All play aspires to the condition of paradise. . . through play in all its forms. . . we hope to achieve a state that our larger Greco-Roman, Judeo- Christian culture has always known was lost. Where it exists, we do not know, although we always have envisioned it as a garden. . . always as removed, as an enclosed green place. . . Paradise is an ancient dream. . . It is a dream of ourselves as better than we are, back to what we were.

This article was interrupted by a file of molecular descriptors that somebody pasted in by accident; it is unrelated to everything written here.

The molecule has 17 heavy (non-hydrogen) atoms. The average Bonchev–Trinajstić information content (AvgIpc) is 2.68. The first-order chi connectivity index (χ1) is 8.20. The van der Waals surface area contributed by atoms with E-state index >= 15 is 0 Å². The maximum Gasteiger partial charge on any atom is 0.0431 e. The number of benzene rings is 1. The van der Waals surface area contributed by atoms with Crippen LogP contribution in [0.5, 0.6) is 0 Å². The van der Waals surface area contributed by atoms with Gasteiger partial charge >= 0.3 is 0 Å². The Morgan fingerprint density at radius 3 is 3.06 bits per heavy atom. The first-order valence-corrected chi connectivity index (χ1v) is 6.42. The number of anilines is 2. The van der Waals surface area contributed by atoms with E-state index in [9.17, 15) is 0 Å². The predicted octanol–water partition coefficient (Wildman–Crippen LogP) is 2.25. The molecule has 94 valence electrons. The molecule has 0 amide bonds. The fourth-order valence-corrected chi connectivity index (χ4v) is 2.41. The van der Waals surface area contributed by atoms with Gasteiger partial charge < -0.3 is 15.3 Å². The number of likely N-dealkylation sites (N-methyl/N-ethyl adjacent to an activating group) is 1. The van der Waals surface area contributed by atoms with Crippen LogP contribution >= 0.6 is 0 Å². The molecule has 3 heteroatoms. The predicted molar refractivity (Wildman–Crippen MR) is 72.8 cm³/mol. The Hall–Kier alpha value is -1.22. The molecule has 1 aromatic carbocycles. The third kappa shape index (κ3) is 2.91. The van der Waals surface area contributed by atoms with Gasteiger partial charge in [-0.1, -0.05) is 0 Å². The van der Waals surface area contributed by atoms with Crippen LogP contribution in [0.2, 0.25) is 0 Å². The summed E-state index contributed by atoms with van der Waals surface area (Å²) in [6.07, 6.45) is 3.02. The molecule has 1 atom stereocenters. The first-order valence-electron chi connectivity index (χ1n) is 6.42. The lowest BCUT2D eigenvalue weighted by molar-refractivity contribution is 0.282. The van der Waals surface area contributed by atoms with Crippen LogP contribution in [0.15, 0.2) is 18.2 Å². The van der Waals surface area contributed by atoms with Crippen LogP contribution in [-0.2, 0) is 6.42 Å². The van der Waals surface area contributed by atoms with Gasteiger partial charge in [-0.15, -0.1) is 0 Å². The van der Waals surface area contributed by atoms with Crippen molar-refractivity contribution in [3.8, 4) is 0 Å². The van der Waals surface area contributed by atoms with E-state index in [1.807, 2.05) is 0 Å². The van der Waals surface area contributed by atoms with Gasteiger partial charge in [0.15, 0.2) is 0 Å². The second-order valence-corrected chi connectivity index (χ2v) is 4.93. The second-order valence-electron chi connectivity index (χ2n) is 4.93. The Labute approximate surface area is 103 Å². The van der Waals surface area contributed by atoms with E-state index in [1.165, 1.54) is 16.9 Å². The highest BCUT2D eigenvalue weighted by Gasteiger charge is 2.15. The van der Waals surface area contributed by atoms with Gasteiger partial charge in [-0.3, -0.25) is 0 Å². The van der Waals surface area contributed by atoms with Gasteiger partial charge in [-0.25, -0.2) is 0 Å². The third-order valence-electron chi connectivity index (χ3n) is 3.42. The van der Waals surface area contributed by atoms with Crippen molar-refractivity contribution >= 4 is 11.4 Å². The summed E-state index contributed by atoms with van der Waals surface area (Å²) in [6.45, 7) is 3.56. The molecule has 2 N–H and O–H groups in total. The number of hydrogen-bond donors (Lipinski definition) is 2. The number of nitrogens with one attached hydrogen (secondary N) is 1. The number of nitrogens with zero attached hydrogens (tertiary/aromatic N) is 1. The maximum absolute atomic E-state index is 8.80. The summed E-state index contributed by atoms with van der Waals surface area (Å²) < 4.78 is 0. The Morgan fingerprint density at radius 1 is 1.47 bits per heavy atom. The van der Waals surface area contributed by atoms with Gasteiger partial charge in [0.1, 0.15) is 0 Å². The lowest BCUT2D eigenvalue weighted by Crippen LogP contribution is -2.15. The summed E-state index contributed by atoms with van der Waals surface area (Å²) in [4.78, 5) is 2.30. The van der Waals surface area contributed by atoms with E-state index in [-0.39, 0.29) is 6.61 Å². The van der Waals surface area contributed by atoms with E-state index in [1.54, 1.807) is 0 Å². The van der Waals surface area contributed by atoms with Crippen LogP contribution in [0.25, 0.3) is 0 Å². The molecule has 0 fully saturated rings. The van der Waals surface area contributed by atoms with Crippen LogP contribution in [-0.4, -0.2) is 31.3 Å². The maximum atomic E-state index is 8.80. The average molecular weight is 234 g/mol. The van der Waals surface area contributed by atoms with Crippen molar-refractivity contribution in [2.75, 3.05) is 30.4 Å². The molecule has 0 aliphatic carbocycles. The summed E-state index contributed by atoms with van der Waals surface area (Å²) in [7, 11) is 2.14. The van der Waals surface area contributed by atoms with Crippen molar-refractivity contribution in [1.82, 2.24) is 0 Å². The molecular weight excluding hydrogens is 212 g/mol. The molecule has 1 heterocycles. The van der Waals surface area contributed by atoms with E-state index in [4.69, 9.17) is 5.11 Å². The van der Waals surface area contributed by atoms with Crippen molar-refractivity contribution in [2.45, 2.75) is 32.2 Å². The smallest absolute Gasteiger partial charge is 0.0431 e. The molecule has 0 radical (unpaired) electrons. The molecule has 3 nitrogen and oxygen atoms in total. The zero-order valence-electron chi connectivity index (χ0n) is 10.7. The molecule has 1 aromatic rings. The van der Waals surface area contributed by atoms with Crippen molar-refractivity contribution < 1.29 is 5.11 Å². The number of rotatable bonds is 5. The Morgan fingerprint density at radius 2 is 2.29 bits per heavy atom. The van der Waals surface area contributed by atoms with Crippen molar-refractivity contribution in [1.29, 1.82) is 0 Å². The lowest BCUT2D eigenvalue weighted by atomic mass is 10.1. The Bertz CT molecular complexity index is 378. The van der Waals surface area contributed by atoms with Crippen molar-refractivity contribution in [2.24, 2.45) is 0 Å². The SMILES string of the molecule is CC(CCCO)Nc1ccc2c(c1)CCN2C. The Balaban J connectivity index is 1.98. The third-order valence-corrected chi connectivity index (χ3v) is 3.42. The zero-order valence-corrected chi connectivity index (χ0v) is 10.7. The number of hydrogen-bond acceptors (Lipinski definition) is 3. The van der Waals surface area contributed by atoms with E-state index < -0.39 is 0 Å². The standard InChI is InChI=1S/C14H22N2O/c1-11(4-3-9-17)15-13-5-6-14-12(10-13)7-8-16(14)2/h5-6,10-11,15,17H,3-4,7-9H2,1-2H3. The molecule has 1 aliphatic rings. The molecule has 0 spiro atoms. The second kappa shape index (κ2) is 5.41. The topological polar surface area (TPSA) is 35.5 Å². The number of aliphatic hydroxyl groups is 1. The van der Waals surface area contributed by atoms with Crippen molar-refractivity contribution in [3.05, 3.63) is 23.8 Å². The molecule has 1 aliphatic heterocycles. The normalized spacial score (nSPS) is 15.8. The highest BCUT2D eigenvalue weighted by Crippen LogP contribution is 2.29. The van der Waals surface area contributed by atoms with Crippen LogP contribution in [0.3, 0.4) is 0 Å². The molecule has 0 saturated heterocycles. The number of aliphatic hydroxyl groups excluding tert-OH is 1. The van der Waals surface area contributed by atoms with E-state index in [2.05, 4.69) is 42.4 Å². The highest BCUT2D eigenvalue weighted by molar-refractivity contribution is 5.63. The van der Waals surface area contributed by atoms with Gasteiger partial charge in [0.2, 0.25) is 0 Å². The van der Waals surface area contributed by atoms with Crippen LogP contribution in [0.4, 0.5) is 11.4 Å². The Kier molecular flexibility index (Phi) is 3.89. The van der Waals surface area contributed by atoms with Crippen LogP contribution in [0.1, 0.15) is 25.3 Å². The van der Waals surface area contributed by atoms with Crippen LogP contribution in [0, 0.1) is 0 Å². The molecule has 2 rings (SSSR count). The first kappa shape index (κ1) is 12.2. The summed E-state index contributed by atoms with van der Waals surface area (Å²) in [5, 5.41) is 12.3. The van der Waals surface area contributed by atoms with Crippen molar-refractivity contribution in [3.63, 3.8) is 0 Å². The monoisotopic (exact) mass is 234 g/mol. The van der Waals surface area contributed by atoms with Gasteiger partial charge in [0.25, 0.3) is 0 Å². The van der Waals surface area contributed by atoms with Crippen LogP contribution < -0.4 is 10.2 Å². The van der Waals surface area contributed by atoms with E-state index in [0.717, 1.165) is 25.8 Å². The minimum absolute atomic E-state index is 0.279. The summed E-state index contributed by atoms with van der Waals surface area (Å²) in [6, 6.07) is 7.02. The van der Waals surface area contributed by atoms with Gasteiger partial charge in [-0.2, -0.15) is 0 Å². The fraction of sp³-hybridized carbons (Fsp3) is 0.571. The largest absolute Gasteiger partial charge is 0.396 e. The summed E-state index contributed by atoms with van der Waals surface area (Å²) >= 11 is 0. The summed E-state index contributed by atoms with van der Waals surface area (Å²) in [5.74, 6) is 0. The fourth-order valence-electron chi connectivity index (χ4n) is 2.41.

I look up at the ceiling, tracing the foliage of the wreath. Today it makes me think of a hat, the large-brimmed hats women used to wear at some period during the old days: hats like enormous halos, festooned with fruit and flowers, and the feathers of exotic birds; hats like an idea of paradise, floating just above the head, a thought solidified.